Guides, Tips, and Tools for PhD Students and Academics
How to finish your PhD on time by… ScienceWoman
Conducting great research
How to Build an Economic Model in Your Spare Time by Hal R. Varian
Literature Review Notes, Tips, and Tricks by Dan Hirschman
How to Succeed in Academia or Die Trying Have Fun Trying by Lasse Pederson
Experienced advice for “lost” graduate students in Economics by Ariel Rubenstein
Ten Simple Rules for Doing Your Best Research, According to Hamming by Thomas C. Erren, Paul Cullen, Michael Erren, Philip E. Bourne
Writing great research
Writing Tips for Ph. D. Students by John Cochrane
How to write a Research Paper and get it accepted by Good Journal by Anthony Newman
How to write consistently boring scientific literature by Kaj Sand-Jensen
On writing well by Stephen Walt
The Slowdown of the Economics Publishing Process by Glenn Ellison
Rejections and the importance of first response times, The Review Process in Economics: Is It Too Fast? and The slowdown in first-response times of economics journals: Can it be beneficial? by Ofer Azar
The do’s and don’t’s of submitting scientific papers in the Comparative Biochemistry and Physiology (2009)
How to Publish in a Top Journal by Dan Hamermesh
On the job market + becoming a junior faculty + teaching
Job Market Advice I: The Summer and Fall Before Going on the Job Market by Marc F. Bellemare (also look here for Marc Bellemare’s example of a teaching philosophy statement).
Teaching the Principles of Economics by Greg Mankiw
The Conference Handbook by George Stigler
Survival Strategies for the Fledgling Finance Professor by Philip Cooley
Academic presentation tips
“There is no such thing as boring knowledge — only boring presenters.”
Tip #2: Avoid the podium
Great research tools
Remember Everything is Evernote’s “branding message” and its correct. With Evernote, any research ideas that pop up in your mind you can write it down in Evernote’s apps. This app syncs with your PC/MAC, phone, tablet etc.
You may probably know what Google Reader is. It’s your own little hub of all the blogs you follow. I like it to follow other academic blogs. I get a lot of ideas from there.
I am surprised that many don’t know Google Alert. With Google Alert, you can ask to report you, on a daily basis, any new stuff on the web that was created in the last 24hours on a topic of choice. A great way to keep track of what is going on in your field of research.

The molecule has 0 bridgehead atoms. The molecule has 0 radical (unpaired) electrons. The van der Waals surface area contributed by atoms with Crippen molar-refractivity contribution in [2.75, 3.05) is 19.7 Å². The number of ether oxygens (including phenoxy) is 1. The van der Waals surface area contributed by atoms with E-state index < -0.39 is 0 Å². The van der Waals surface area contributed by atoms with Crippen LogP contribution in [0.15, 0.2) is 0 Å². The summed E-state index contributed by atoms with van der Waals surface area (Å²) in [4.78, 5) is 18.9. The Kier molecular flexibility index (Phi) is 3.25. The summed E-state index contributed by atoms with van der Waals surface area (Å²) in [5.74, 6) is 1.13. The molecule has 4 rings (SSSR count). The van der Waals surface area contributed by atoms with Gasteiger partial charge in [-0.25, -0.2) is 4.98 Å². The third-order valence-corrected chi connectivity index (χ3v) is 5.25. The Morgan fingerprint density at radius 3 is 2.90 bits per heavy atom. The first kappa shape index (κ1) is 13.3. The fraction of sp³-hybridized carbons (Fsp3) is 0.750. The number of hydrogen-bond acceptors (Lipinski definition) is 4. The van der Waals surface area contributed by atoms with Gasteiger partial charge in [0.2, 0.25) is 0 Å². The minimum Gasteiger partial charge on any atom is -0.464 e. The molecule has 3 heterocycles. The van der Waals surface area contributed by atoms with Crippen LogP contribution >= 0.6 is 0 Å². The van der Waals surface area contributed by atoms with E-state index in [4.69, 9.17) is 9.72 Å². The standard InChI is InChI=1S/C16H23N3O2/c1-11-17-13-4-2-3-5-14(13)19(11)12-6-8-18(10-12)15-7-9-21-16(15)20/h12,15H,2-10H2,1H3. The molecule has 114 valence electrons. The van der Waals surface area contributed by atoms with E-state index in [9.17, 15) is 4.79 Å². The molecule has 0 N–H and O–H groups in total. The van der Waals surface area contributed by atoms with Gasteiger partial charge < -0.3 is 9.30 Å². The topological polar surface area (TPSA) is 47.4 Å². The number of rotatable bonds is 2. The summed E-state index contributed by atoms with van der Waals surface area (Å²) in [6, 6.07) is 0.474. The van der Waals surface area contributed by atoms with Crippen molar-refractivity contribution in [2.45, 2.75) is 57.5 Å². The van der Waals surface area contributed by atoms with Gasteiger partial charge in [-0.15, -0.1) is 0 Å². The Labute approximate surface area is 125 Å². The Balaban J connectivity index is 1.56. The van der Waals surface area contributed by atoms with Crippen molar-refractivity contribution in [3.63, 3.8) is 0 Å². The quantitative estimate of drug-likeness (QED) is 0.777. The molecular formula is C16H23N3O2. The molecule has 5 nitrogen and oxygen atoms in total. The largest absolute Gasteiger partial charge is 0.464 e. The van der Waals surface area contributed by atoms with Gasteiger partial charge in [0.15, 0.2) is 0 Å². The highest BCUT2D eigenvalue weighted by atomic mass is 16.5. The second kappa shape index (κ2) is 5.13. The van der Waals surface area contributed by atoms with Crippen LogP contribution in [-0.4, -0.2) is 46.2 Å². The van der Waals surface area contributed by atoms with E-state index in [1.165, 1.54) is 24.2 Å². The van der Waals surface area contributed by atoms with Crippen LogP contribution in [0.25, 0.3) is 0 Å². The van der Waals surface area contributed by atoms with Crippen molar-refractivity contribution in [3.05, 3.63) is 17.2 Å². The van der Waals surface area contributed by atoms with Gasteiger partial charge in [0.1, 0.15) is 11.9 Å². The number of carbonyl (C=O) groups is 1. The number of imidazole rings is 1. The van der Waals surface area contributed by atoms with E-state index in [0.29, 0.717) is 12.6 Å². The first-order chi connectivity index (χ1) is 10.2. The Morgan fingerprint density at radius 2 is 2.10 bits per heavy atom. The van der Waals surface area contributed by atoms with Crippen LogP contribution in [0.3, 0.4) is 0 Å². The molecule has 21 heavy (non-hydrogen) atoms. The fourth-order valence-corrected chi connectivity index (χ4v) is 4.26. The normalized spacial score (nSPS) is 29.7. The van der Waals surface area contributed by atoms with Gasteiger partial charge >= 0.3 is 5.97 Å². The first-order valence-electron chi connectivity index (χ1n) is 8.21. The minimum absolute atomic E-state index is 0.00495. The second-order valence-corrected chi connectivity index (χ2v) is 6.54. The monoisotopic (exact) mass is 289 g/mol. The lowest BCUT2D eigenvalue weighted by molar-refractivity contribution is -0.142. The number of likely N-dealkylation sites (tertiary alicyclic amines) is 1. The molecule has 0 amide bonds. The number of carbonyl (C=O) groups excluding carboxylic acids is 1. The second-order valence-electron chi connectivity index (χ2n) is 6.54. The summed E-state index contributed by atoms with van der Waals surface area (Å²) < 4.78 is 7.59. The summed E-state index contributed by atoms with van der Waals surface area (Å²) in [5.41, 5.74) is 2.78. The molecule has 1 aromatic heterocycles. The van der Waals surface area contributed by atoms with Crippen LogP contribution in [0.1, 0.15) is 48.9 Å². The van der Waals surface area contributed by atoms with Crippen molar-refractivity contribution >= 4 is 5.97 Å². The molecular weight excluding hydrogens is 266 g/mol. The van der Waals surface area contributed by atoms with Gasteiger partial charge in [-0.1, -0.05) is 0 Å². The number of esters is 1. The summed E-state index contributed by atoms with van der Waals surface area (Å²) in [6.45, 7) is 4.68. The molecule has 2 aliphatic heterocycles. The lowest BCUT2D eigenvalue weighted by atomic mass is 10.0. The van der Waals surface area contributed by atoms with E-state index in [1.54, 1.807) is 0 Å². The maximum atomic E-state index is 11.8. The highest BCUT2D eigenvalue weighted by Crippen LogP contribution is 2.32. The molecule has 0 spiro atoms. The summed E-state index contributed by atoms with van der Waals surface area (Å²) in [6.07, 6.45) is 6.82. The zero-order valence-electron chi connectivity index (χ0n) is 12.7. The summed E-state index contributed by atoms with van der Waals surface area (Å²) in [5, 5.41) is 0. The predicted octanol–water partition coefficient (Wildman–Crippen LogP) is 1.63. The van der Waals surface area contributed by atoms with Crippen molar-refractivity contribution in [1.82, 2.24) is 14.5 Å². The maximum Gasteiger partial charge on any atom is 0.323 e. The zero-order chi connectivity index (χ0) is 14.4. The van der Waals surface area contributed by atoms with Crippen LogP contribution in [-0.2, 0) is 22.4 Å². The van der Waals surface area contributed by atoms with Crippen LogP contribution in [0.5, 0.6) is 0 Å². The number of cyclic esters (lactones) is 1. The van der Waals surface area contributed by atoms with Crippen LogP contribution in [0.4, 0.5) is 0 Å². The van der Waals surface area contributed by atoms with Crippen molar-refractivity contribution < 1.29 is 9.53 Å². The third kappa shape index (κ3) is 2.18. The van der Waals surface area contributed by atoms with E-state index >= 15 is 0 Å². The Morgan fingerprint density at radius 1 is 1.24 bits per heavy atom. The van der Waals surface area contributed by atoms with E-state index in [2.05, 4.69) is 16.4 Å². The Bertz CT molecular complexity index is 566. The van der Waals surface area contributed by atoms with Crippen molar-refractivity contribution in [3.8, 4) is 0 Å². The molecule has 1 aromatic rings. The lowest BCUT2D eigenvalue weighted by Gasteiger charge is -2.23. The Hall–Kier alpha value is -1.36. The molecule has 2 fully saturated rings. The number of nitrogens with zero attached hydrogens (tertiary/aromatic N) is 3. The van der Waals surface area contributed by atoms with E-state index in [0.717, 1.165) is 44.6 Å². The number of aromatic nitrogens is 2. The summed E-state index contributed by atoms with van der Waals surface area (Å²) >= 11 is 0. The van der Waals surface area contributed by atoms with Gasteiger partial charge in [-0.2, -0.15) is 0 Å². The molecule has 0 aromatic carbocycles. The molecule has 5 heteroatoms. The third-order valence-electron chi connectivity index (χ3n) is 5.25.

Mindnote (Mac only — free version and pro version for 19.99)
Basically, Mindnote is one of the best brainstorming tool available.
A personal library of research. Keep track of all your research articles and make sure they are well organized.
Omnifocus (for Mac products only, $80)
Omnifocus is personal productivity application. It’s costly but how effective to keep track of all your work, projects, bills to pay, etc! It is not a personal agenda. The app is in part based on the book “Getting Things Done” by David Allen. (look also for the student discount)
OmniGraphSketcher (for Mac, $30)
If you want to make the best looking graphs for your research (with absolute total ease) this is the app for you. (look for the student discount)
Omniwriter (for Mac, $5)
Omniwriter (not part of the same company who developed Omnifocus and OmniGraphSketcher) is a simple text editor that allows you to be totally immersed and focused when it comes to writing… it is surprisingly an amazing app.
Skim allows you open any PDF documents and annotate them the way you want. Let’s say it’s easier to annotate documents in PDF using Skim when sharing your research with co-authors.
Stack Overflow is a website where all programmers meet and help others who need help with MATLAB, SAS, PYTHON, C++, etc. I had to learn Matlab real fast and without Stack Overflow, it would have taken me an eternity. You can get replies really fast and when you submit a question. Make sure you approve the answers (if the correct one) suggested by authors to build up your reputation.